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dc.contributor.advisorAlex (Sandy) Pentland.en_US
dc.contributor.authorSawhney, Nitin, 1971-en_US
dc.contributor.otherMassachusetts Institute of Technology. Dept. of Architecture. Program In Media Arts and Sciences.en_US
dc.date.accessioned2011-03-24T20:17:59Z
dc.date.available2011-03-24T20:17:59Z
dc.date.copyright2003en_US
dc.date.issued2003en_US
dc.identifier.urihttp://hdl.handle.net/1721.1/61861
dc.descriptionThesis (Ph. D.)--Massachusetts Institute of Technology, School of Architecture and Planning, Program in Media Arts and Sciences, 2003.en_US
dc.descriptionIncludes bibliographical references (p. 125-127).en_US
dc.description.abstractAddressing global design challenges in the environment and underserved communities requires a cooperative approach towards sustainable design innovation, one that embraces multidisciplinary expertise, participatory design and rapid dissemination of critical innovations in the field. How can a rural farmer in Botswana cooperatively develop appropriate solutions for his community with external research expertise? How can a doctor in Sao Paulo access a network of medical device companies to help manufacture her design innovation? While there is a great emphasis on large breakthrough R&D innovations, there is often little support for developing and disseminating small-scale, affordable, and locally sustainable designs. The open source phenomenon has been influential in the software community, however distributed collaboration in engineering design requires awareness and sharing of physical artifacts, design tools and working environments as well as novel mechanisms to support social norms, communities of practice, and intellectual property rights for product innovations. ThinkCycle was created as a web-based collaboration platform with tools and shared online spaces for designers, domain experts and stakeholders to discuss, develop and peer-review evolving design solutions in critical domains. Over 2000 users worldwide access and contribute hundreds of concepts, resources, projects and publications on the site. ThinkCycle is emerging as a collaborative platform, open design repository and global community for innovations in sustainable design: http.//www. thinkcycle.org. Studies were conducted on the nature of design interaction, learning and intellectual property emerging from studio courses run at MIT in 2001-2002.en_US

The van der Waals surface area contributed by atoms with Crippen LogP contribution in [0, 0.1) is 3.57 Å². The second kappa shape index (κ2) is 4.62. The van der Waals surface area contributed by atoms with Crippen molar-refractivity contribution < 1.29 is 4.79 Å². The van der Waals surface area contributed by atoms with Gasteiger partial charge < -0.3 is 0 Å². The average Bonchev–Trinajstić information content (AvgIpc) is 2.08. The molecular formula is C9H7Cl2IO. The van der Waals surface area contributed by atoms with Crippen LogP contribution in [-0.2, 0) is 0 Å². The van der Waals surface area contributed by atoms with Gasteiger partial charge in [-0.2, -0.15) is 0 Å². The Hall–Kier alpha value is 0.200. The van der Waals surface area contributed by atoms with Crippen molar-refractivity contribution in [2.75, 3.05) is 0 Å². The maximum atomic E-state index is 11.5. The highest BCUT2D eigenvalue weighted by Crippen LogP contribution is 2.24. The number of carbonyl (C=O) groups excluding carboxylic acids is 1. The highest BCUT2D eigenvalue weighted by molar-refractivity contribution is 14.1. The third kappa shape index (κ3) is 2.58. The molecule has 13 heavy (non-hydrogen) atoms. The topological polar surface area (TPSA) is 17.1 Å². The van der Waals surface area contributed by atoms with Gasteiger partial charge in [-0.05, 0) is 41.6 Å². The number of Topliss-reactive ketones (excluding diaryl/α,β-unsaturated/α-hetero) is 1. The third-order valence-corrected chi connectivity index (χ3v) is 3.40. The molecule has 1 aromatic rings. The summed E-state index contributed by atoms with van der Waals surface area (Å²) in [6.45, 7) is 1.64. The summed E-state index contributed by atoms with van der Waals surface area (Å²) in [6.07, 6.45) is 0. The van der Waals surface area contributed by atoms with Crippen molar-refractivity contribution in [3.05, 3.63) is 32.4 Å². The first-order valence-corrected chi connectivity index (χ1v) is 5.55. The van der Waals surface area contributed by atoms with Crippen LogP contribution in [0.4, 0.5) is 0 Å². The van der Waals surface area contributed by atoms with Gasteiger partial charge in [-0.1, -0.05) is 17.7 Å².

dc.description.abstract(cont.) Cooperative design is best understood when viewed as a "social process", which is better sustained in online settings by peer-review from remote participants. There is a need for lightweight asynchronous interfaces with existing modes of communication like email. Social inquiry into notions of intellectual property reveal a typology of patterns with distinct forms of protection and disclosure, including patents and open source, adopted under different conditions. However, there is much ambiguity and conflict regarding how to deal with cooperative innovations as they evolve from being subpatentable learning experiments to functional and commercially viable solutions with potentially great social impact. The thesis provides a framework within which we can begin to explore these challenges.en_US
dc.description.statementofresponsibilityby Nitin Sawhney.en_US
dc.format.extent130, [2] p.en_US
dc.language.isoengen_US
dc.publisherMassachusetts Institute of Technologyen_US
dc.rightsM.I.T. theses are protected by copyright. They may be viewed from this source for any purpose, but reproduction or distribution in any format is prohibited without written permission. See provided URL for inquiries about permission.en_US
dc.rights.urihttp://dspace.mit.edu/handle/1721.1/7582en_US
dc.subjectArchitecture. Program In Media Arts and Sciences.en_US
dc.titleCooperative innovation in the commons : rethinking distributed collaboration and intellectual property for sustainable design innovationen_US
dc.typeThesisen_US
dc.description.degreePh.D.en_US
dc.contributor.departmentMassachusetts Institute of Technology. Dept. of Architecture. Program In Media Arts and Sciences.en_US
dc.identifier.oclc52717594en_US


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